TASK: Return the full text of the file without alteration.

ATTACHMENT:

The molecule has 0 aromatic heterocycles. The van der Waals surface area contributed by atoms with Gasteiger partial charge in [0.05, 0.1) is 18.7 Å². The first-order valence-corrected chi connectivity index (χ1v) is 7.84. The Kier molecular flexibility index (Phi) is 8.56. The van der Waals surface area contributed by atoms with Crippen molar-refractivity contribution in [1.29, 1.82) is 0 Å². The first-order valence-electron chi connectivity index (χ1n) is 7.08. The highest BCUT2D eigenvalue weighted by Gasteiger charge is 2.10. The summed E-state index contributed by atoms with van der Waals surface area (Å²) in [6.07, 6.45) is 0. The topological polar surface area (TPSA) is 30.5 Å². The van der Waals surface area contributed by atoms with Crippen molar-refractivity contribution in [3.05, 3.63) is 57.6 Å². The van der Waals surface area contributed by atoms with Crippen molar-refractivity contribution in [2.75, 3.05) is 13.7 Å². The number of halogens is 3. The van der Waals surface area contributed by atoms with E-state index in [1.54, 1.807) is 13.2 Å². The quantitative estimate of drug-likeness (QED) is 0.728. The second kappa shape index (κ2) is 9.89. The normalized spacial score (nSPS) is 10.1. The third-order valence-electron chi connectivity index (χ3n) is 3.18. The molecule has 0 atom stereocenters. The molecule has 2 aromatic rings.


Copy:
The molecule has 0 aromatic heterocycles. The van der Waals surface area contributed by atoms with Gasteiger partial charge in [0.05, 0.1) is 18.7 Å². The first-order valence-corrected chi connectivity index (χ1v) is 7.84. The Kier molecular flexibility index (Phi) is 8.56. The van der Waals surface area contributed by atoms with Crippen molar-refractivity contribution in [1.29, 1.82) is 0 Å². The first-order valence-electron chi connectivity index (χ1n) is 7.08. The highest BCUT2D eigenvalue weighted by Gasteiger charge is 2.10. The summed E-state index contributed by atoms with van der Waals surface area (Å²) in [6.07, 6.45) is 0. The topological polar surface area (TPSA) is 30.5 Å². The van der Waals surface area contributed by atoms with Crippen molar-refractivity contribution in [3.05, 3.63) is 57.6 Å². The van der Waals surface area contributed by atoms with Crippen molar-refractivity contribution in [2.75, 3.05) is 13.7 Å². The number of halogens is 3. The van der Waals surface area contributed by atoms with E-state index in [1.54, 1.807) is 13.2 Å². The quantitative estimate of drug-likeness (QED) is 0.728. The second kappa shape index (κ2) is 9.89. The normalized spacial score (nSPS) is 10.1. The third-order valence-electron chi connectivity index (χ3n) is 3.18. The molecule has 0 atom stereocenters. The molecule has 2 aromatic rings.